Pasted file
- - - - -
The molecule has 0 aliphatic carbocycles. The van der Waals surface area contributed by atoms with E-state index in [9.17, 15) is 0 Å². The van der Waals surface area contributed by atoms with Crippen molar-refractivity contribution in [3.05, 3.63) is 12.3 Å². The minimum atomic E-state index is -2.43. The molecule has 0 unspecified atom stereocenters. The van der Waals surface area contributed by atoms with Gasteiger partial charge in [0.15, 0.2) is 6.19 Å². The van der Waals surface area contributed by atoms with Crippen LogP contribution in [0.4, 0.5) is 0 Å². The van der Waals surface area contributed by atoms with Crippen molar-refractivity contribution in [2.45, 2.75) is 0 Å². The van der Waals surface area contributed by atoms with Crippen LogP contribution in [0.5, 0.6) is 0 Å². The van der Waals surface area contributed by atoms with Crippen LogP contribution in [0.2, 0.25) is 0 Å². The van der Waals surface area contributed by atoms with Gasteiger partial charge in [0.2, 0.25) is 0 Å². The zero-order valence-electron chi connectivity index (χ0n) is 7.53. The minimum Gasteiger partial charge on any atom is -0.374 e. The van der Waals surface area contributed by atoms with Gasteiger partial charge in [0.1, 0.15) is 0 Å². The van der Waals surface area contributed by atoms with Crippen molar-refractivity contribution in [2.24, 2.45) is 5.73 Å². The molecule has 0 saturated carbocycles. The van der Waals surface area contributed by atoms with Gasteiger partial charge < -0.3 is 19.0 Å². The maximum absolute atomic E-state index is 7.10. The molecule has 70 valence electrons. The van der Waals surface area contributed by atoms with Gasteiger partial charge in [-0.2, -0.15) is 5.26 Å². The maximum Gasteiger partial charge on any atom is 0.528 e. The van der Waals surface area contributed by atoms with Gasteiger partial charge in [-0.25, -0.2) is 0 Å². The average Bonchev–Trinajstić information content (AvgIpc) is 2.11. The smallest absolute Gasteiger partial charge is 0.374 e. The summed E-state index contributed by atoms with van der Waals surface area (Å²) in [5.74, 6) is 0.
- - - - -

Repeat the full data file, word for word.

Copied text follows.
The molecule has 0 aliphatic carbocycles. The van der Waals surface area contributed by atoms with E-state index in [9.17, 15) is 0 Å². The van der Waals surface area contributed by atoms with Crippen molar-refractivity contribution in [3.05, 3.63) is 12.3 Å². The minimum atomic E-state index is -2.43. The molecule has 0 unspecified atom stereocenters. The van der Waals surface area contributed by atoms with Gasteiger partial charge in [0.15, 0.2) is 6.19 Å². The van der Waals surface area contributed by atoms with Crippen LogP contribution in [0.4, 0.5) is 0 Å². The van der Waals surface area contributed by atoms with Crippen molar-refractivity contribution in [2.45, 2.75) is 0 Å². The van der Waals surface area contributed by atoms with Crippen LogP contribution in [0.5, 0.6) is 0 Å². The van der Waals surface area contributed by atoms with Crippen LogP contribution in [0.2, 0.25) is 0 Å². The van der Waals surface area contributed by atoms with Gasteiger partial charge in [0.2, 0.25) is 0 Å². The zero-order valence-electron chi connectivity index (χ0n) is 7.53. The minimum Gasteiger partial charge on any atom is -0.374 e. The van der Waals surface area contributed by atoms with Gasteiger partial charge in [0.1, 0.15) is 0 Å². The van der Waals surface area contributed by atoms with Crippen molar-refractivity contribution in [2.24, 2.45) is 5.73 Å². The molecule has 0 saturated carbocycles. The van der Waals surface area contributed by atoms with Gasteiger partial charge < -0.3 is 19.0 Å². The maximum absolute atomic E-state index is 7.10. The molecule has 70 valence electrons. The van der Waals surface area contributed by atoms with Gasteiger partial charge in [-0.2, -0.15) is 5.26 Å². The maximum Gasteiger partial charge on any atom is 0.528 e. The van der Waals surface area contributed by atoms with Gasteiger partial charge in [-0.25, -0.2) is 0 Å². The average Bonchev–Trinajstić information content (AvgIpc) is 2.11. The smallest absolute Gasteiger partial charge is 0.374 e. The summed E-state index contributed by atoms with van der Waals surface area (Å²) in [5.74, 6) is 0.